Nonpublic enterprises (but not small enterprises) in both the United States and Canada are exempt from reporting disaggregated information' Critics say nonpublic enterprises should be required to disclose disaggregated information. Disaggregated disclosure requirements in the United Kingdom apply to economically significant nonpublic enterprises. Exemptions for nonpublic enterprises ignore the fact many of them are large and complex, their financial reports are widely distributed and they may be in direct competition with entities whose securities are publicly traded.

Some advocate that small enterprises either be exempt from or be subject to different disclosure requirements than larger enterprises because the relative costs of providing segment information are much higher for small enterprises. Risk of competitive harm resulting from such disclosures may be greater for small firms.

Others argue that all enterprises should be allowed to omit disaggregated information management deems competitively harmful because it may provide valuable information to competitors. Many nonpublic and foreign enterprises are not subject to the same reporting requirements, leaving those that are at a competitive disadvantage. The United Kingdom, France and the Netherlands, among others, allow enterprises to omit information that would harm them competitively but require disclosure of the omission.


The invitation to comment marked the first time the FASB developed and issued a comment document jointly with a standard-setting body in another country. The attempt to address internationalization of accounting standards more actively is commendable. Nevertheless, the diversity of practices among countries represents a formidable challenge.

As technological advances lower the costs of additional disclosure requirements, there still is a need for information that will reduce uncertainty and facilitate efficient resource allocation decisions. Disaggregated disclosures are an important component of that information. Modification of the reporting requirements for disaggregated information raises several issues the FASB and AcSB must address; failure to do so could impede both domestic and international financial markets.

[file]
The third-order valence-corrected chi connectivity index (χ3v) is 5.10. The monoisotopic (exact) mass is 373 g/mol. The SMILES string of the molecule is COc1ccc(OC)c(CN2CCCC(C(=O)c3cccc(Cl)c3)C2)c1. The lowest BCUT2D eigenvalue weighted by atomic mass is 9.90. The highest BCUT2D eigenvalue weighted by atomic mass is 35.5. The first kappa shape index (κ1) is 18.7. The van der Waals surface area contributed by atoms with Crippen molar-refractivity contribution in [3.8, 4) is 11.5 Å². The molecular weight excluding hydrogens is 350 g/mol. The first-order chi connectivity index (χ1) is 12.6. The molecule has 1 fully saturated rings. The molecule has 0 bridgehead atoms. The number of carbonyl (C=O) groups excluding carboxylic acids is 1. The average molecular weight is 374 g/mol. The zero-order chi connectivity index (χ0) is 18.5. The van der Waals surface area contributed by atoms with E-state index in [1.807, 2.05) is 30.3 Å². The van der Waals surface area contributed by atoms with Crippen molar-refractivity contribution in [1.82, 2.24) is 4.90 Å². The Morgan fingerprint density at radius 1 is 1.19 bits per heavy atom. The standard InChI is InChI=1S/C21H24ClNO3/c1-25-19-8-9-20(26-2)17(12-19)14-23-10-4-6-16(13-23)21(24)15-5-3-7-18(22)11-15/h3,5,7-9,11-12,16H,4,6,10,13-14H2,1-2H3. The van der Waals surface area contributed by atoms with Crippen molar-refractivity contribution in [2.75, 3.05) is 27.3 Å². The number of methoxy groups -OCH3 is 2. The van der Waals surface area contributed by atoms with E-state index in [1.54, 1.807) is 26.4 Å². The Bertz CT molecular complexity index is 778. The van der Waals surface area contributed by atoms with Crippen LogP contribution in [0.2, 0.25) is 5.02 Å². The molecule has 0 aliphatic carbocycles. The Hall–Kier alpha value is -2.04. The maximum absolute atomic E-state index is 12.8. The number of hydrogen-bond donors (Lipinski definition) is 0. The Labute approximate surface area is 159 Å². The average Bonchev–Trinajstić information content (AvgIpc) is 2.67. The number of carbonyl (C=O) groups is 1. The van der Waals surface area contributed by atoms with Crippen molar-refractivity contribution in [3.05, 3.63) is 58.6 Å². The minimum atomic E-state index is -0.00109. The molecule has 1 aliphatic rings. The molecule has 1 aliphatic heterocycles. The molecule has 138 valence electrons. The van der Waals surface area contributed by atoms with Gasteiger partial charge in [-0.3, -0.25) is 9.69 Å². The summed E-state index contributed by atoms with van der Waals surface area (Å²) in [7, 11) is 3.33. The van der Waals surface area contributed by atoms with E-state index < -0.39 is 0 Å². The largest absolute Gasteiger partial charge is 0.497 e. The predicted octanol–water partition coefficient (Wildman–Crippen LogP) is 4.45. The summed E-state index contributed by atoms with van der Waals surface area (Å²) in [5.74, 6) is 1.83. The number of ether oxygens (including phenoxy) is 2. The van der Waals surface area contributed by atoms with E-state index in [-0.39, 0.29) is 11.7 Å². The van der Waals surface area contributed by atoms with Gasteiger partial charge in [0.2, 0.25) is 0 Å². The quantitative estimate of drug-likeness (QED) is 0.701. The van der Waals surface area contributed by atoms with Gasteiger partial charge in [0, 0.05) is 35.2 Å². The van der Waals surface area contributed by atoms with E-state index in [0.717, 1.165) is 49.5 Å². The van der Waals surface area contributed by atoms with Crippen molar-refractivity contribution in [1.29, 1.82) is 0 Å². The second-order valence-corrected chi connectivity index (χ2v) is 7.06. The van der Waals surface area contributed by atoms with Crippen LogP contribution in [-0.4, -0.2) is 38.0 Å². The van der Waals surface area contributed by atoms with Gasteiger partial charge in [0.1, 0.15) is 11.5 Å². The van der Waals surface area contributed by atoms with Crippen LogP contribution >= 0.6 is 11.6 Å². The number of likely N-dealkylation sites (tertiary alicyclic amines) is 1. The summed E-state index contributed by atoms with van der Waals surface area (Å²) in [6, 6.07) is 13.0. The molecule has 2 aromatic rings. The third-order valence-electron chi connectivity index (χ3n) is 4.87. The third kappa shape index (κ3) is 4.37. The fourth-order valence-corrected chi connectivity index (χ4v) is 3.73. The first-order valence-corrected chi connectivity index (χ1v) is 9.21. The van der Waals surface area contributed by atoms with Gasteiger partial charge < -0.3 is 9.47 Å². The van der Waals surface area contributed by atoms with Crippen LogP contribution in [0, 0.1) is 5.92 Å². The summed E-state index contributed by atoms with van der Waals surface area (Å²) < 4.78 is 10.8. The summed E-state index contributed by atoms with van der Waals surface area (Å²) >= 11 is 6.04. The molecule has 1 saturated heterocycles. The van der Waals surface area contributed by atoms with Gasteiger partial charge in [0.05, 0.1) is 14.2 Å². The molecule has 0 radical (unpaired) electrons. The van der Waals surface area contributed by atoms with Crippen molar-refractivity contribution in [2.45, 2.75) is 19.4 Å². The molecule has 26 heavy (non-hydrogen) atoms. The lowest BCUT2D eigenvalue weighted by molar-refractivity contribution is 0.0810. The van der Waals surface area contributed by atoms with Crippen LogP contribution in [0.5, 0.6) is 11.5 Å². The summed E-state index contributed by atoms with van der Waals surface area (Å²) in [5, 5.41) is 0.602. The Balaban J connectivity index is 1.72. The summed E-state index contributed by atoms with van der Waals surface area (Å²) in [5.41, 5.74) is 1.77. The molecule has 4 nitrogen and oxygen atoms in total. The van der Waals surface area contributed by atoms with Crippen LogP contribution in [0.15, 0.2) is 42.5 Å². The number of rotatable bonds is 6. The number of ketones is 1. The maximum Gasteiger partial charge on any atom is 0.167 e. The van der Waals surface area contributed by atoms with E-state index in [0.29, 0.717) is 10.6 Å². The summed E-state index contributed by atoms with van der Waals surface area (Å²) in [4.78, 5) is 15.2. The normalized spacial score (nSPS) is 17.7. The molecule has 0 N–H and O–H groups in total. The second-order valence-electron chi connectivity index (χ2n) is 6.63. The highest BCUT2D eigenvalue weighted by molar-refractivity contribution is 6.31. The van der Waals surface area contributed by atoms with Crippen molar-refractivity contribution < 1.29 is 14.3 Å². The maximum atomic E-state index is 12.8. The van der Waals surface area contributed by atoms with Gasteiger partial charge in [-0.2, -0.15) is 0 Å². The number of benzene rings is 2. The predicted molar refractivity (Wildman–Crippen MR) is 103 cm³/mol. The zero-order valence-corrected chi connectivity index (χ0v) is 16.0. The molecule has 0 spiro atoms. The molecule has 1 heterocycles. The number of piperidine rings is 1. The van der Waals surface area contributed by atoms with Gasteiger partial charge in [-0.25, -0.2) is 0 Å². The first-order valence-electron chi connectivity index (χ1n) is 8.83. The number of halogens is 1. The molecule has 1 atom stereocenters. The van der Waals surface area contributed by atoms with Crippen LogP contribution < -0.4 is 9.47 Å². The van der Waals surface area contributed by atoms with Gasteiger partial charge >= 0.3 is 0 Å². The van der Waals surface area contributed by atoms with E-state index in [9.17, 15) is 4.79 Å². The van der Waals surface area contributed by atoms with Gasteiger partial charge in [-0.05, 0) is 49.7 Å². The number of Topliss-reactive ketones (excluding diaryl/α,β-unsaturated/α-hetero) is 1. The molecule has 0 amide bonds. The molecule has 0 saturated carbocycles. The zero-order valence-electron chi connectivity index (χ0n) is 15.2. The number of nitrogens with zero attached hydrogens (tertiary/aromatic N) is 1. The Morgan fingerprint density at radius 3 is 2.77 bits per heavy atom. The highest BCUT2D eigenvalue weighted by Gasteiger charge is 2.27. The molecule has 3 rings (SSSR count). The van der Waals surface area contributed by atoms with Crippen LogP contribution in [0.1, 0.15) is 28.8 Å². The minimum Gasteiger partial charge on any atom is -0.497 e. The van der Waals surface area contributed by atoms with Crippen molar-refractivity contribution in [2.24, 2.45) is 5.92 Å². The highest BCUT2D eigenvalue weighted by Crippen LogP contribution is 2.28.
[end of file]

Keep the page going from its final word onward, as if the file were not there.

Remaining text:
* Are analysts' requests realistic in light of the costs of implementing them?

* Will more specific guidelines for disaggregated information exacerbate the standards overload problem?

* Will the joint U.S.-Canadian effort at modifying requirements for disaggregated information cause other nations to harmonize international financial reporting standards?


* RECENT CHANGES IN THE business environment and financial reporting requirements suggest that current requirements for reporting disaggregated information should be reconsidered.

* AN INVITATION TO COMMENT issued jointly by the Financial Accounting Standards Board and the Canadian Institute of Chartered Accountants is not only a reconsideration of the reporting of disaggregated information but also an attempt to harmonize international accounting standards.

* MANY OF THE GUIDELINES FOR reporting disaggregated information in both U.S. and Canadian standards need to be more specific and should be established as requirements rather than as suggestions.

* MORE DESCRIPTIVE AS WELL AS quantitative information should be included in disclosures of disaggregated information.

* EXEMPTIONS FROM DISCLOSING disaggregated information should be eliminated and more nonpublic and small businesses should provide such information.

LARRY A. DEPPE, CPA, PhD, CMA, is assistant professor of accounting, Westminster College of Salt Lake City, Salt Lake City. He is a member of the American Institute of CPAs, the Utah Association of CPAs and the Institute of Management Accountants.
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Author:Deppe, Larry A.
Publication:Journal of Accountancy
Date:Dec 1, 1994